Objective—To examine whether in vitro treatment with trans-10, cis-12 conjugated linoleic acid (t10c12-CLA) restores the phagocytic capacity and oxidative burst activity (OBA) of canine polymorphonuclear neutrophilic leukocytes (PMNs) exposed to methylprednisolone sodium succinate (MPSS).
Sample Population—Peripheral blood PMNs obtained from 12 healthy Beagles.
Procedures—The experimental design involved administration of a high dose of MPSS, which is the recommended protocol for dogs with acute spinal cord injury. To evaluate PMN function, blood samples were collected from dogs before IV injections of doses of MPSS or saline (0.9% NaCl) solution (time 0) and 2, 12, and 24 hours after injections ceased. Polymorphonuclear neutrophilic leukocytes were isolated from blood samples and incubated with t10c12-CLA alone or t10c12-CLA in combination with N-acetylcysteine (an antioxidant agent). Phagocytic capacity and OBA were measured simultaneously by use of flow cytometry.
Results—The phagocytic capacity and OBA of PMNs were suppressed by IV injection of MPSS and restored 12 hours after injection ceased. In vitro treatment with t10c12-CLA enhanced the phagocytic capacity and OBA of PMNs, regardless of whether dogs had been treated with MPSS. Effects of t10c12-CLA on OBA were detected only when phagocytosis was stimulated by microspheres. Use of N-acetylcysteine attenuated the stimulatory effects of t10c12-CLA.
Conclusions and Clinical Relevance—Exposure to t10c12-CLA enhanced the phagocytic capacity and OBA of canine PMNs, and this effect may have involved t10c12-CLA–induced generation of reactive oxygen species.
Procedures—Dogs were randomly assigned to 3 treatment groups (n = 5/group): 38-hour IV infusion of saline (0.9% NaCl) solution (control group), saline solution with 8.5% amino acids (2.3 g/kg/d), or saline solution with 8.5% amino acids (1.8 g/kg/d) and 20% l-alanyl-l-glutamine (Ala-Gln; 0.5 g/kg/d). High-dose MPSS treatment was initiated at the same time that IV infusions began, such that a total dose of 85 mg of MPSS/kg was administered through multiple IV injections over a 26-hour period. The infusions were maintained until 12 hours after the last MPSS injection. Blood samples collected before MPSS injections began and 2, 12, and 24 hours after injections ceased were used to evaluate PMN function.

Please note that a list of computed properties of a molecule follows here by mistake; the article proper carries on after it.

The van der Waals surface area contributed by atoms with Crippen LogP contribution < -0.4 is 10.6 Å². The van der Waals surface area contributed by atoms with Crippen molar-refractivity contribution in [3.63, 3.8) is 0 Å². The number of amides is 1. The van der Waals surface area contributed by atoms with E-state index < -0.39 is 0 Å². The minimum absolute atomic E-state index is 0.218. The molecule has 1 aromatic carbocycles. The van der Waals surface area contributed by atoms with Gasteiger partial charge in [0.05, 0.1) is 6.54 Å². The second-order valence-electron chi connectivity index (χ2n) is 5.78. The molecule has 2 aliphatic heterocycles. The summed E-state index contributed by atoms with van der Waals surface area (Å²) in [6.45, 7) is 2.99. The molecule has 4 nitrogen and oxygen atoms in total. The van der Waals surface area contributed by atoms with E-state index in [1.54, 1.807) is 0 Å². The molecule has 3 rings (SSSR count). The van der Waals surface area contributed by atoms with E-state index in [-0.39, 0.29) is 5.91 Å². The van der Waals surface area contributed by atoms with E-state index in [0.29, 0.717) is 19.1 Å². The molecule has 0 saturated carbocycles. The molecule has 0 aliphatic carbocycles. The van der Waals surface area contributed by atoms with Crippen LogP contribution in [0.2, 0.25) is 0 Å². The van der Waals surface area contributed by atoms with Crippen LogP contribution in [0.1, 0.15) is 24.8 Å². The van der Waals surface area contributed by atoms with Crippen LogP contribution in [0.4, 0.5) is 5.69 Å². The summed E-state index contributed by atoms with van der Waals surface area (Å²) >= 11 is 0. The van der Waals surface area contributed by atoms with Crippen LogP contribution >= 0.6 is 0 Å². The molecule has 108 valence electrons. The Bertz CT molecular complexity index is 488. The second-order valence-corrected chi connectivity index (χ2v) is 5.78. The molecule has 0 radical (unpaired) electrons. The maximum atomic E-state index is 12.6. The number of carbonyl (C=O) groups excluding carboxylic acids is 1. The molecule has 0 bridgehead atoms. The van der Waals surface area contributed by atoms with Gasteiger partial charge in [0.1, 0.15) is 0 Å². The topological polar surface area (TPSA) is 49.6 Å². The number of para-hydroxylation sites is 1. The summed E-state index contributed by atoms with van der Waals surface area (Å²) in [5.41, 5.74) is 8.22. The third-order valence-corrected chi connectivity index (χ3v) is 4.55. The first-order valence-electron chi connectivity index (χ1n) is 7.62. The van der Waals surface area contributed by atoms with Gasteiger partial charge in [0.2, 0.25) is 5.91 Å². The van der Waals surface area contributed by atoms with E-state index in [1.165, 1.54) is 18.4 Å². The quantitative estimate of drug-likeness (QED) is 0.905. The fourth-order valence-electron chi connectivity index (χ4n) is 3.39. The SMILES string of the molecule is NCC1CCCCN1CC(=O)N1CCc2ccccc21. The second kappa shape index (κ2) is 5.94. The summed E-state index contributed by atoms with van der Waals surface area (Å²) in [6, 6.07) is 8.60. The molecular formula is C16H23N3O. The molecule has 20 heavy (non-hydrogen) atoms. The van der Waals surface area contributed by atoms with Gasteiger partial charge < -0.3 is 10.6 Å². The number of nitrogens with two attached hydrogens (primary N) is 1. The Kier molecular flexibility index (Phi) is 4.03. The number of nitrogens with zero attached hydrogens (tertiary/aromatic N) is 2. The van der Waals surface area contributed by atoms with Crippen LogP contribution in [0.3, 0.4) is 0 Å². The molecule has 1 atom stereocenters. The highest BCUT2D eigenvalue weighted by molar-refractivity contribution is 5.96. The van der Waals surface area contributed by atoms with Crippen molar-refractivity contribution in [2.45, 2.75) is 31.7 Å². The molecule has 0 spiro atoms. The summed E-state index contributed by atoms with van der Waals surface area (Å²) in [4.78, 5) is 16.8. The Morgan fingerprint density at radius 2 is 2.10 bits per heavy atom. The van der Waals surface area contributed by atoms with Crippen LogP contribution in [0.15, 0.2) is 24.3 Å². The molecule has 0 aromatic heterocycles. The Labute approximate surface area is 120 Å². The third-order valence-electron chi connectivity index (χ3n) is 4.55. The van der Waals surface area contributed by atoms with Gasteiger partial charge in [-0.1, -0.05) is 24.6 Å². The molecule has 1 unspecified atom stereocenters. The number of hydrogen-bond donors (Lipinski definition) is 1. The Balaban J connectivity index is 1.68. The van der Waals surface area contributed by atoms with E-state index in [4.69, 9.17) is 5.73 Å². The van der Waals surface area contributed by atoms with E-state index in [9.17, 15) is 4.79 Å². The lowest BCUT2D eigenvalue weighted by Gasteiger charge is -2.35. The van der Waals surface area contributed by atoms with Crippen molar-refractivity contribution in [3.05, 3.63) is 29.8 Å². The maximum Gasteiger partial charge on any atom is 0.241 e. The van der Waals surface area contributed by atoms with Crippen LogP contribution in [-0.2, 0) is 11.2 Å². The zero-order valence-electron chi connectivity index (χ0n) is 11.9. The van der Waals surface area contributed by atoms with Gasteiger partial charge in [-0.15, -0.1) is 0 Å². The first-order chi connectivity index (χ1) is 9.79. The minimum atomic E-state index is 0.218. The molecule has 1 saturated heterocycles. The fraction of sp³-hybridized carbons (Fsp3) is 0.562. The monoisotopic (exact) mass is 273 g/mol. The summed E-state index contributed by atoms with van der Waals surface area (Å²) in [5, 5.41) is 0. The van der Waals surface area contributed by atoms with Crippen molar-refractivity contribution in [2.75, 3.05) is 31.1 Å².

Results—MPSS injections resulted in an increase in the total number of circulating leukocytes and increases in neutrophil and monocyte counts but did not affect lymphocyte, eosinophil, or basophil counts. Lymphocyte counts in the Ala-Gln group were higher than in the control group 12 hours after MPSS injections finished. Relative to preinfusion values, phagocytic capacity, oxidative burst activity, and filamentous actin polymerization of PMNs were suppressed in all dogs except those that received Ala-Gln.
Conclusions and Clinical Relevance—Parenteral Ala-Gln administration in dogs resulted in an increase in PMN phagocytic responses that were suppressed by high-dose MPSS treatment.
OBJECTIVE To determine serum cholecystokinin (CCK) concentrations in dogs with pituitary-dependent hyperadrenocorticism (PDH) and to evaluate associations among CCK concentration, PDH, and gallbladder mucocele (GBM).
ANIMALS 14 client-owned dogs with PDH and 14 healthy dogs.
PROCEDURES Dogs were separated into 4 groups: healthy dogs without gallbladder sludge (group A; n = 7), healthy dogs with gallbladder sludge (group B; 7), dogs with PDH and gallbladder sludge (group C; 8), and dogs with PDH and GBM (group D; 6). Serum CCK concentrations were then measured before and 1, 2, and 4 hours after consumption of a high-fat meal. Concentrations in dogs with PDH were also measured before and after trilostane treatment. Results were compared among groups and assessment points.